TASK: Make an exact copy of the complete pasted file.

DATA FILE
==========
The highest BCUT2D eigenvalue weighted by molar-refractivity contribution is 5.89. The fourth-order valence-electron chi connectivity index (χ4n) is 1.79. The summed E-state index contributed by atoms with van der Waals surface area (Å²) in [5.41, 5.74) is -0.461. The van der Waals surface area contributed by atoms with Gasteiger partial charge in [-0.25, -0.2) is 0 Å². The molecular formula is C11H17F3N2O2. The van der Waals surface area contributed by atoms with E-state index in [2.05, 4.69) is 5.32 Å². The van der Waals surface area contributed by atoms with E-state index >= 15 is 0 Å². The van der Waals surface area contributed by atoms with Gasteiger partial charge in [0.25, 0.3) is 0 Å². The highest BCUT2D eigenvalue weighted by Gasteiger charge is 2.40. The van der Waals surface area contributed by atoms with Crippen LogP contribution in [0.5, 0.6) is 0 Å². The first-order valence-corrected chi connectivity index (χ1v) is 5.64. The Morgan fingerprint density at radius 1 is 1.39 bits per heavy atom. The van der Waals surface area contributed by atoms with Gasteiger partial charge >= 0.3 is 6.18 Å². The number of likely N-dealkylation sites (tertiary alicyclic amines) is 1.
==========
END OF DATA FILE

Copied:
The highest BCUT2D eigenvalue weighted by molar-refractivity contribution is 5.89. The fourth-order valence-electron chi connectivity index (χ4n) is 1.79. The summed E-state index contributed by atoms with van der Waals surface area (Å²) in [5.41, 5.74) is -0.461. The van der Waals surface area contributed by atoms with Gasteiger partial charge in [-0.25, -0.2) is 0 Å². The molecular formula is C11H17F3N2O2. The van der Waals surface area contributed by atoms with E-state index in [2.05, 4.69) is 5.32 Å². The van der Waals surface area contributed by atoms with E-state index >= 15 is 0 Å². The van der Waals surface area contributed by atoms with Gasteiger partial charge in [0.25, 0.3) is 0 Å². The highest BCUT2D eigenvalue weighted by Gasteiger charge is 2.40. The van der Waals surface area contributed by atoms with Crippen LogP contribution in [0.5, 0.6) is 0 Å². The first-order valence-corrected chi connectivity index (χ1v) is 5.64. The Morgan fingerprint density at radius 1 is 1.39 bits per heavy atom. The van der Waals surface area contributed by atoms with Gasteiger partial charge >= 0.3 is 6.18 Å². The number of likely N-dealkylation sites (tertiary alicyclic amines) is 1.